THE HAGUE, Netherlands (JTA) — The Dutch government postponed indefinitely the release of a survey suggesting that anti-Semitism is more prevalent among Muslim youths than Christian ones.
The Verwey Jonker Institute submitted the synopsis for its government-commissioned report on anti-Semitism among youths last month for publication to the Dutch Social Affairs Ministry, which has kept it under wraps past the May deadline and ordered a review of the data, the De Telegraaf daily reported Monday.
De Telegraaf nonetheless reviewed a copy of the synopsis, which said that 12 percent of Muslim respondents expressed a “not positive” view of Dutch Jews compared to 2 percent among Christian respondents.
Asked by De Telegraaf why the report has not been released, a ministry spokesman said the ministry needs “clarification, for example, on how to explain some results.” The ministry declined to elaborate, De Telegraaf reported.
The Telegraaf report did not say how many youths were questioned in the survey by the Verwey Jonker Institute, which is among the country’s leading authorities on conducting scientific research on social issues.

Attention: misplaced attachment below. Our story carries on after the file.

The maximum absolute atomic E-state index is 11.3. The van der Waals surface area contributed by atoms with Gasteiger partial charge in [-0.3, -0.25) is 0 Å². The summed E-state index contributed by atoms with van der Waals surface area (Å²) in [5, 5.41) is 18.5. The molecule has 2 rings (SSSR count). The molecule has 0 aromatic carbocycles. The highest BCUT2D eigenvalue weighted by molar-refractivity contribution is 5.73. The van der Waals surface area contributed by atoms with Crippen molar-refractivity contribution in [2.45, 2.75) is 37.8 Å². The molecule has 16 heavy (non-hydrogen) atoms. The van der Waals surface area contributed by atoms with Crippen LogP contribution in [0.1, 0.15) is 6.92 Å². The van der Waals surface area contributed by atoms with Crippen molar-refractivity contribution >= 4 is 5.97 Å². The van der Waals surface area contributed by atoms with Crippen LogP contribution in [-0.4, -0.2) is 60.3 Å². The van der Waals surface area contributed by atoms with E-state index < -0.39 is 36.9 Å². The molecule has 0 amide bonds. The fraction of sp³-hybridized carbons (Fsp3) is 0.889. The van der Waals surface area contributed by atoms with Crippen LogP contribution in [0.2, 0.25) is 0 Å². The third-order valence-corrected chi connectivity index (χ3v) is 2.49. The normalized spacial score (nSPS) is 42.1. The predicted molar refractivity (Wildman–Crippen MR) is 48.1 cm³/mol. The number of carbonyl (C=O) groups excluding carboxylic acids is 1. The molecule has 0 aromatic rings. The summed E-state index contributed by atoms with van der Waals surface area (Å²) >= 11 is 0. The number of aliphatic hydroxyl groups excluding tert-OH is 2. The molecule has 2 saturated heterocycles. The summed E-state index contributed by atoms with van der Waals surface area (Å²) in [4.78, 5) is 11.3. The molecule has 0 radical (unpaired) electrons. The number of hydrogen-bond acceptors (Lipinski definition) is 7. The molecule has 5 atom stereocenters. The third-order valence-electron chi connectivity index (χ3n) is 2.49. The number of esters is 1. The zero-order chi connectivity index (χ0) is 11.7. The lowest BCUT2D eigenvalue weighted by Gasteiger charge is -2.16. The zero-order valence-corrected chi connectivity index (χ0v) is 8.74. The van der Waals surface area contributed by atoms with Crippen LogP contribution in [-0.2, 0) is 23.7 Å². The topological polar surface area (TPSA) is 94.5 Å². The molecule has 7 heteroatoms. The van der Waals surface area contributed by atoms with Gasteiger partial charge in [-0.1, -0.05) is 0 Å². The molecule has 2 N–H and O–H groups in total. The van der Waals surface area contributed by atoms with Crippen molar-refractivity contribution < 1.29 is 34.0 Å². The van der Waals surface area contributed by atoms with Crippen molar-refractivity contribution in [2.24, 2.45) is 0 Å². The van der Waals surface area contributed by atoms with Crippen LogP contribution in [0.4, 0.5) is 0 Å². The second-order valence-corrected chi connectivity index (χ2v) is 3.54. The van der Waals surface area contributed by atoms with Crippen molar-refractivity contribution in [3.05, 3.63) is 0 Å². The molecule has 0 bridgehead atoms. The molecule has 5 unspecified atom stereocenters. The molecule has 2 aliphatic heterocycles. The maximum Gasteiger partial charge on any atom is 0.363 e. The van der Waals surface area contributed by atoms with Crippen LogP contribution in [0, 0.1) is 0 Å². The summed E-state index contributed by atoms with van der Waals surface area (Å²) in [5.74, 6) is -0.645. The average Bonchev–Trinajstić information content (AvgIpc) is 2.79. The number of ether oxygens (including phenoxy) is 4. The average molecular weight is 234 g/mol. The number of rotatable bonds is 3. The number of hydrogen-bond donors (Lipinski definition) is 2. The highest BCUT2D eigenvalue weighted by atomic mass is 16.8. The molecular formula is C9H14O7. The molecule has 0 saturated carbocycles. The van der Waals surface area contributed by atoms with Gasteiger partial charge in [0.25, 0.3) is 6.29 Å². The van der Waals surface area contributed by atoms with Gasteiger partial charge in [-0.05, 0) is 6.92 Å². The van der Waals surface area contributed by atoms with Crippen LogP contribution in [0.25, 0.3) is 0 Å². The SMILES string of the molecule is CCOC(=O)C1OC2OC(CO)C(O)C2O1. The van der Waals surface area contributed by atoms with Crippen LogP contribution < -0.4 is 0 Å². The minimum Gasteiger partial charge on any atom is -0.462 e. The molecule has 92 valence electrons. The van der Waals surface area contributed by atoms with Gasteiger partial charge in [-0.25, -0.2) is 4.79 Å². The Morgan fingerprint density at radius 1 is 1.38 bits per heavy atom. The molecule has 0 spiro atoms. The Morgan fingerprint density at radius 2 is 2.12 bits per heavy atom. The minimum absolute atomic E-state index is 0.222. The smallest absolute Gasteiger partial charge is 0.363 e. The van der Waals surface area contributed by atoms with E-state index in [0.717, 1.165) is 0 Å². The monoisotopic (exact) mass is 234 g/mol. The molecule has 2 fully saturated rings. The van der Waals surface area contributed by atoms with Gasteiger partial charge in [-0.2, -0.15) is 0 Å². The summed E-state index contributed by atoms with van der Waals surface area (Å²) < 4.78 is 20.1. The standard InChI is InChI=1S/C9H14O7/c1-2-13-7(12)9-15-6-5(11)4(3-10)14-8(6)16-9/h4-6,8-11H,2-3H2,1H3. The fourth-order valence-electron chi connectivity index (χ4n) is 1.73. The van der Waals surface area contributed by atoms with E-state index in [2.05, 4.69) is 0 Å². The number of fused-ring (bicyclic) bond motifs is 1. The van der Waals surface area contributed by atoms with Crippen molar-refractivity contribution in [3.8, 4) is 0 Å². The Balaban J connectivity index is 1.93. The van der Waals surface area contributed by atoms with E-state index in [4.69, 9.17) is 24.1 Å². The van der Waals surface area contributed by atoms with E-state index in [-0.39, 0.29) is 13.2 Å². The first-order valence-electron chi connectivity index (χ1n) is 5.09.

Asked about Jews in Israel, 40 percent of Muslim respondents expressed a “not positive” view compared to 6 percent among Christians, 10 percent among members of other faiths and 8 percent among atheists.
Among Muslim respondents, Zionists came out as least liked, with 66 percent expressing a “not positive” view compared to 6 percent among Christians.
Muslims of Turkish descent expressed more negative views of Jews than their Moroccan peers. The same applied to males compared to females, the report said.
On the State of Israel, 62 percent of Muslims and 13 percent of Christians expressed negative feelings. Among members of other faiths and atheists, 19 and 22 percent, respectively, said they did not have a positive view of the Jewish state.
The Center for Information and Documentation on Israel, or CIDI, a watchdog on anti-Semitism, defended the government’s decision to withhold the report’s release, citing “the risk that respondents conflated some of the terms they were asked about.”